The problems caused in Tajikistan by the polio virus have been aggravated by a natural disaster. There have been unusual levels of rain this spring. However, nobody could have predicted that rainfall on the night of May 6th would have brought so much grief to Khatlon Province in the south of the country and to Kulyab, the provincial centre.

The number of deaths from the flooding has already reached 24, with more than 50 people missing and more than 200 injured. In addition to this, more than 500 homes were partially or completely destroyed, more than a thousand animals killed, thousands of hectares of wheat, cotton and vegetable fields were washed away and there was extensive damage to roads, bridges, schools, hospitals and electricity cables.

More than 2000 people are currently living in tent camps. For this agricultural area, where most of the population survives through farming, this natural disaster is a real tragedy.

UNICEF staff members, who were on mission in Khatlon Province during those days to monitor the national immunization campaign against polio, have seen with their own eyes what happened in Kulyab.

“I have never seen rain like that before,” says Salokhiddin Shamsiddinov, Child Protection Programme Assistant for UNICEF Tajikistan a witness to the natural disaster.  “In order to get to the city from Davlatobod village to observe how the immunization was going on, we had to take a detour because of destroyed roads, but the roads in the place that we went to had also been washed out, and so we travelled along a river bed. We saw how rivers were roaring and taking down everything in their paths. It was particularly painful to see what had happened in Kulyab. Many houses were flooded and washed out.”

Given that UNICEF staff were already in the field, they were immediately mobilized to provide support for the emergency relief. First-aid items were sent by UNICEF to Kulyab, and staff supervised its distribution as a first step to the affected families.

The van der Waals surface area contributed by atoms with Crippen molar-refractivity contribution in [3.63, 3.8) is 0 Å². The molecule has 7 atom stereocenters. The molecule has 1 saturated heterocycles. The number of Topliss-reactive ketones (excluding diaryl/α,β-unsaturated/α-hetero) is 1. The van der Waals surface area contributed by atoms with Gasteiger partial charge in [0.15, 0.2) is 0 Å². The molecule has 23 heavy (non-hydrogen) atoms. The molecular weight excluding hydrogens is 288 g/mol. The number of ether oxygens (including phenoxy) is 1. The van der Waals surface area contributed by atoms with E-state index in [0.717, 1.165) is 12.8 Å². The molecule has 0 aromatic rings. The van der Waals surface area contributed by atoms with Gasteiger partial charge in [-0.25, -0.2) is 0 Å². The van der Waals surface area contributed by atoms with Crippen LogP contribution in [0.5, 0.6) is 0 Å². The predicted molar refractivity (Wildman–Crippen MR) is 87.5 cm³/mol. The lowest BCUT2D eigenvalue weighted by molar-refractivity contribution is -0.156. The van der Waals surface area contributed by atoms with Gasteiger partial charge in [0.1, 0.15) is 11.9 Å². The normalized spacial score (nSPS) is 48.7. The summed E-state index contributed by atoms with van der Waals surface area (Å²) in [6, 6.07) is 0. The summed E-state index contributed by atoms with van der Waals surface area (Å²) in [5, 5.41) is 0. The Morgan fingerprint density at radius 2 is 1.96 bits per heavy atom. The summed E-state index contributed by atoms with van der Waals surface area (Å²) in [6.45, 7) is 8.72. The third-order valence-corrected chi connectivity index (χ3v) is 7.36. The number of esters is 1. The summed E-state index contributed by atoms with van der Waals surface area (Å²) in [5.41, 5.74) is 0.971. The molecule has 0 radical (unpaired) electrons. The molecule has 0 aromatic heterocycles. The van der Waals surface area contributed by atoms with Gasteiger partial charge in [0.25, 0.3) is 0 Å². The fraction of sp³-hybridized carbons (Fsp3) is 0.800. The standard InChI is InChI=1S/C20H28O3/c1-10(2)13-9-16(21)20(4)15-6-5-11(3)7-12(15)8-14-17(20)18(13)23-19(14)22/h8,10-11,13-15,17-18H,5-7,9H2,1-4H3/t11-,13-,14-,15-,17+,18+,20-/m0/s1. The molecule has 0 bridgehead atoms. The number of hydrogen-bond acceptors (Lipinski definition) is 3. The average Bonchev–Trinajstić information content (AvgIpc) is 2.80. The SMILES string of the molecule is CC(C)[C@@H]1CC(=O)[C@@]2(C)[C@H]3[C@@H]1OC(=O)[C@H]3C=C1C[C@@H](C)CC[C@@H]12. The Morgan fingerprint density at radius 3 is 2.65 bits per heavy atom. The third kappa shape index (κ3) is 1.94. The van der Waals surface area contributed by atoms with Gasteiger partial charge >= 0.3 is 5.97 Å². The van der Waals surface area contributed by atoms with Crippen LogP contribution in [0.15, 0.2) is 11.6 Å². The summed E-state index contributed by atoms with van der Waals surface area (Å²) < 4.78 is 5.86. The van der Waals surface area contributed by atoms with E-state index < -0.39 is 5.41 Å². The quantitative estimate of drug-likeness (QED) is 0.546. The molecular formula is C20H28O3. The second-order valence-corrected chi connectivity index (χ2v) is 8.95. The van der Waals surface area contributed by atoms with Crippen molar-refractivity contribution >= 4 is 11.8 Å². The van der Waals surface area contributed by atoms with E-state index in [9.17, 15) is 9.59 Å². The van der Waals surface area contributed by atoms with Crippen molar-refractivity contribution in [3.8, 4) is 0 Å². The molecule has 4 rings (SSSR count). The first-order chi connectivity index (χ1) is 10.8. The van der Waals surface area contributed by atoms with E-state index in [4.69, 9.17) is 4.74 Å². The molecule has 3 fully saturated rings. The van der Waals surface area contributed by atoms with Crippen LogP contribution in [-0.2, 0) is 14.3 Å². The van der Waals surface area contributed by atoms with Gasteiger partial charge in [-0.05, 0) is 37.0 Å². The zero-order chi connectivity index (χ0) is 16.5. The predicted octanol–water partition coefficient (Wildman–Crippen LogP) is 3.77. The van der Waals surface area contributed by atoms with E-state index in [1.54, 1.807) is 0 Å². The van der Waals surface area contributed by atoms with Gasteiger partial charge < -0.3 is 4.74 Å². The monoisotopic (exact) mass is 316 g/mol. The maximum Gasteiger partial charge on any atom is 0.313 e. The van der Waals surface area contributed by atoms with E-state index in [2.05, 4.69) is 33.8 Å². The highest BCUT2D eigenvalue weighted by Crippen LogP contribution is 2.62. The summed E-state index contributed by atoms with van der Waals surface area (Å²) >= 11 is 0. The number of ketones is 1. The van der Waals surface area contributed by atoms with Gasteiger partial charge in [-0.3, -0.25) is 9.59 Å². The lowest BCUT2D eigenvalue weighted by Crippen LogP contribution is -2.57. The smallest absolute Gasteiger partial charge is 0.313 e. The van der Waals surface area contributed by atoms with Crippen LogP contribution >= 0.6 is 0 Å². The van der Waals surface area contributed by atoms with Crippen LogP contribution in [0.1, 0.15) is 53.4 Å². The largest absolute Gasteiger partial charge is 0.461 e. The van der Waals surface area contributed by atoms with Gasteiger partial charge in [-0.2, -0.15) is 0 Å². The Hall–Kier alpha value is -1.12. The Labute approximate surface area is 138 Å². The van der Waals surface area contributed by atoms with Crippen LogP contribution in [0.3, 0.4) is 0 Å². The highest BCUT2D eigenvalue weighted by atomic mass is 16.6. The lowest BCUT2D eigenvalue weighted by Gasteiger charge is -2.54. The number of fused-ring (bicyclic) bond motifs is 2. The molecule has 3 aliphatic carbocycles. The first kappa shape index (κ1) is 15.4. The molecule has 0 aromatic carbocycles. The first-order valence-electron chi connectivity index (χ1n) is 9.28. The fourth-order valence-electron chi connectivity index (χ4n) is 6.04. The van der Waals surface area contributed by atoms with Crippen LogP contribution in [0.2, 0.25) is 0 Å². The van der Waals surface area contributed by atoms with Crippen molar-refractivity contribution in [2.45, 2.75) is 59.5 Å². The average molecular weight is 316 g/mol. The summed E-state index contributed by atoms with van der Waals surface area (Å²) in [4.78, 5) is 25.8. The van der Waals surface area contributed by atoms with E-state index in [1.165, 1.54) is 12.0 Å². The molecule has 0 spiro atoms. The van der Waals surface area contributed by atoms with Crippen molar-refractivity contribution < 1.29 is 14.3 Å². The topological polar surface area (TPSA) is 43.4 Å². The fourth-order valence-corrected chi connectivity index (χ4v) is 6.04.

Despite the emergency, the UNICEF team continued its work and supported local health care professionals in their campaign to complete the first round of the national immunization campaign.

“I was most struck by the high dedication and commitment of primary health care workers during the polio campaign in the most isolated areas, in very remote villages,”  says Nisso Kasymova, UNICEF’s HIV/AIDS Coordinator.  “During the monitoring we met nurses and their assistants who under heavy rain, in rubber galoshes over bare feet walked around all the houses in the areas isolated by mountains to ensure that the children received their vaccinations on time.  It’s good that Khatlon Province received enough vaccines at the beginning of May — enough for all three rounds — otherwise, after everything that happened, delivery of vaccines would have been difficult.”

Currently, the Government of Tajikistan, along with the international and business communities, is taking measures to help people and often loved ones as well, to regain a place to live and hope in the future after having lost all their property so suddenly. Plans have been laid out to re-house displaced persons in safe districts, to build new houses and to provide the victims with essential supplies.

There is also a UNICEF team in the disaster zone that is cooperating with representatives of other organizations to evaluate the damage caused, and to assess the initial needs of the population, especially the needs of the children.

Despite the disaster, the Ministry of Health of Tajikistan has not altered its plans to carry out second and third rounds of vaccination of children against polio in Khatlon Province. “The only change that will happen during second and third rounds, “ says Sabir Kurbanov, UNICEF Health Specialist, “is that more mobile health teams will carry out vaccinations in Khatlon area now.”

Author: Olga Grebennikova
Olga Grebennikova, a guest contributor to Healthy Travel Blog,  is currently working for UNICEF in Tajikistan to help the country offices with the polio immunization campaign.  After her work there is finished, she will return home to Kyrgyzstan where she is the Media Liaison Office for the UNICEF Country Office.


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